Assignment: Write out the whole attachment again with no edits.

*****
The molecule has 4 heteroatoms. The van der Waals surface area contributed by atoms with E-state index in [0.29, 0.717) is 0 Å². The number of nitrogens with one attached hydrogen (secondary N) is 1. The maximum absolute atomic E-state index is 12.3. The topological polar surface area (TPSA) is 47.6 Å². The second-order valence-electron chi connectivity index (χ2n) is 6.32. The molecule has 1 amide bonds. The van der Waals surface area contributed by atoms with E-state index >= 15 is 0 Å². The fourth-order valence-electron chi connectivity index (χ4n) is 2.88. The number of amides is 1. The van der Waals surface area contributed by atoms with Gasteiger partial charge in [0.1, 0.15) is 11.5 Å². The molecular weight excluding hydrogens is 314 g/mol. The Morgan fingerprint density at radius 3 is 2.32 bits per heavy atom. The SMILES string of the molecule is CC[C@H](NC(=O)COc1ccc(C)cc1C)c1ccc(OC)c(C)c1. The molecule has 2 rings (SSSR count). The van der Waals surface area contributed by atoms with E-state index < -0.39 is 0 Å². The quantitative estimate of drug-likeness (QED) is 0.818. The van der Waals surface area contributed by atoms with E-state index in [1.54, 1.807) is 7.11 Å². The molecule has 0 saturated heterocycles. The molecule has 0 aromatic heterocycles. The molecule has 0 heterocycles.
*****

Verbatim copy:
The molecule has 4 heteroatoms. The van der Waals surface area contributed by atoms with E-state index in [0.29, 0.717) is 0 Å². The number of nitrogens with one attached hydrogen (secondary N) is 1. The maximum absolute atomic E-state index is 12.3. The topological polar surface area (TPSA) is 47.6 Å². The second-order valence-electron chi connectivity index (χ2n) is 6.32. The molecule has 1 amide bonds. The van der Waals surface area contributed by atoms with E-state index >= 15 is 0 Å². The fourth-order valence-electron chi connectivity index (χ4n) is 2.88. The number of amides is 1. The van der Waals surface area contributed by atoms with Gasteiger partial charge in [0.1, 0.15) is 11.5 Å². The molecular weight excluding hydrogens is 314 g/mol. The Morgan fingerprint density at radius 3 is 2.32 bits per heavy atom. The SMILES string of the molecule is CC[C@H](NC(=O)COc1ccc(C)cc1C)c1ccc(OC)c(C)c1. The molecule has 2 rings (SSSR count). The van der Waals surface area contributed by atoms with E-state index < -0.39 is 0 Å². The quantitative estimate of drug-likeness (QED) is 0.818. The van der Waals surface area contributed by atoms with E-state index in [1.54, 1.807) is 7.11 Å². The molecule has 0 saturated heterocycles. The molecule has 0 aromatic heterocycles. The molecule has 0 heterocycles.